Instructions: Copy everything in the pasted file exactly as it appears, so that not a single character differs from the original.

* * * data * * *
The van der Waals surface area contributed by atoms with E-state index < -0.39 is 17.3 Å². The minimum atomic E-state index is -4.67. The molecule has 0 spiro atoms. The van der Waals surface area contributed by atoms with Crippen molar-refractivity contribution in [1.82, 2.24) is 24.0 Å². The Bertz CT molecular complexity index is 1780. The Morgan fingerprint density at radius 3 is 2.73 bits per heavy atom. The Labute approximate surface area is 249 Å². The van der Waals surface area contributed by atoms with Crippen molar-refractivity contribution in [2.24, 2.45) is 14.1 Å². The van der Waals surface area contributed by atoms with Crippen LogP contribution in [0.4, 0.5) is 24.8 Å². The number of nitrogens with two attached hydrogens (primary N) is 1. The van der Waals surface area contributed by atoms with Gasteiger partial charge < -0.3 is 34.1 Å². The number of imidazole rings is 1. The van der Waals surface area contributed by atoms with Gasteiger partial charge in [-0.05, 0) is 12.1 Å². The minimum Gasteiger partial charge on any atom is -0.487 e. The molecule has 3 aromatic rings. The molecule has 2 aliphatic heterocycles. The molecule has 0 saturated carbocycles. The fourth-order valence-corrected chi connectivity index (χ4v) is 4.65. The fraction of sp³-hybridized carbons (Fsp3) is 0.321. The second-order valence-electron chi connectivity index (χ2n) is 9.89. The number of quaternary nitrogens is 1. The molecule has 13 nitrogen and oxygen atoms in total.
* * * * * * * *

The van der Waals surface area contributed by atoms with E-state index < -0.39 is 17.3 Å². The minimum atomic E-state index is -4.67. The molecule has 0 spiro atoms. The van der Waals surface area contributed by atoms with Crippen molar-refractivity contribution in [1.82, 2.24) is 24.0 Å². The Bertz CT molecular complexity index is 1780. The Morgan fingerprint density at radius 3 is 2.73 bits per heavy atom. The Labute approximate surface area is 249 Å². The van der Waals surface area contributed by atoms with Crippen molar-refractivity contribution in [2.24, 2.45) is 14.1 Å². The van der Waals surface area contributed by atoms with Crippen LogP contribution in [0.4, 0.5) is 24.8 Å². The number of nitrogens with two attached hydrogens (primary N) is 1. The van der Waals surface area contributed by atoms with Gasteiger partial charge < -0.3 is 34.1 Å². The number of imidazole rings is 1. The van der Waals surface area contributed by atoms with Gasteiger partial charge in [-0.05, 0) is 12.1 Å². The minimum Gasteiger partial charge on any atom is -0.487 e. The molecule has 3 aromatic rings. The molecule has 2 aliphatic heterocycles. The molecule has 0 saturated carbocycles. The fourth-order valence-corrected chi connectivity index (χ4v) is 4.65. The fraction of sp³-hybridized carbons (Fsp3) is 0.321. The second-order valence-electron chi connectivity index (χ2n) is 9.89. The number of quaternary nitrogens is 1. The molecule has 13 nitrogen and oxygen atoms in total.